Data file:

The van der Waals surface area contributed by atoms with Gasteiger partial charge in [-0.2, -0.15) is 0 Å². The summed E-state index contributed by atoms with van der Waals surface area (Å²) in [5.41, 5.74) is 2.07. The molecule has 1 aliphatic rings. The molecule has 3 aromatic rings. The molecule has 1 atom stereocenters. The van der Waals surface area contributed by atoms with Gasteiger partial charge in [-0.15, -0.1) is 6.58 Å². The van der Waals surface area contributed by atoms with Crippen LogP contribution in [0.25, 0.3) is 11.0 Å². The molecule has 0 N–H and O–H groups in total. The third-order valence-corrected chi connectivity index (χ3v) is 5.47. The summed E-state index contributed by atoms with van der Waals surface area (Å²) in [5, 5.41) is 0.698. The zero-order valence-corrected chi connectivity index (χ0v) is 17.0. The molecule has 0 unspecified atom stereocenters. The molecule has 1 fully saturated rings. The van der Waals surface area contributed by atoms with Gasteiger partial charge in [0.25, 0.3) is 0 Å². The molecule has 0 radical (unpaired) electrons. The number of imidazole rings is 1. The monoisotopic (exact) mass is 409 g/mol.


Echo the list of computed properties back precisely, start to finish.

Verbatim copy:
The van der Waals surface area contributed by atoms with Gasteiger partial charge in [-0.2, -0.15) is 0 Å². The summed E-state index contributed by atoms with van der Waals surface area (Å²) in [5.41, 5.74) is 2.07. The molecule has 1 aliphatic rings. The molecule has 3 aromatic rings. The molecule has 1 atom stereocenters. The van der Waals surface area contributed by atoms with Gasteiger partial charge in [-0.15, -0.1) is 6.58 Å². The van der Waals surface area contributed by atoms with Crippen LogP contribution in [0.25, 0.3) is 11.0 Å². The molecule has 0 N–H and O–H groups in total. The third-order valence-corrected chi connectivity index (χ3v) is 5.47. The summed E-state index contributed by atoms with van der Waals surface area (Å²) in [5, 5.41) is 0.698. The zero-order valence-corrected chi connectivity index (χ0v) is 17.0. The molecule has 0 unspecified atom stereocenters. The molecule has 1 fully saturated rings. The van der Waals surface area contributed by atoms with Gasteiger partial charge in [0.25, 0.3) is 0 Å². The molecule has 0 radical (unpaired) electrons. The number of imidazole rings is 1. The monoisotopic (exact) mass is 409 g/mol.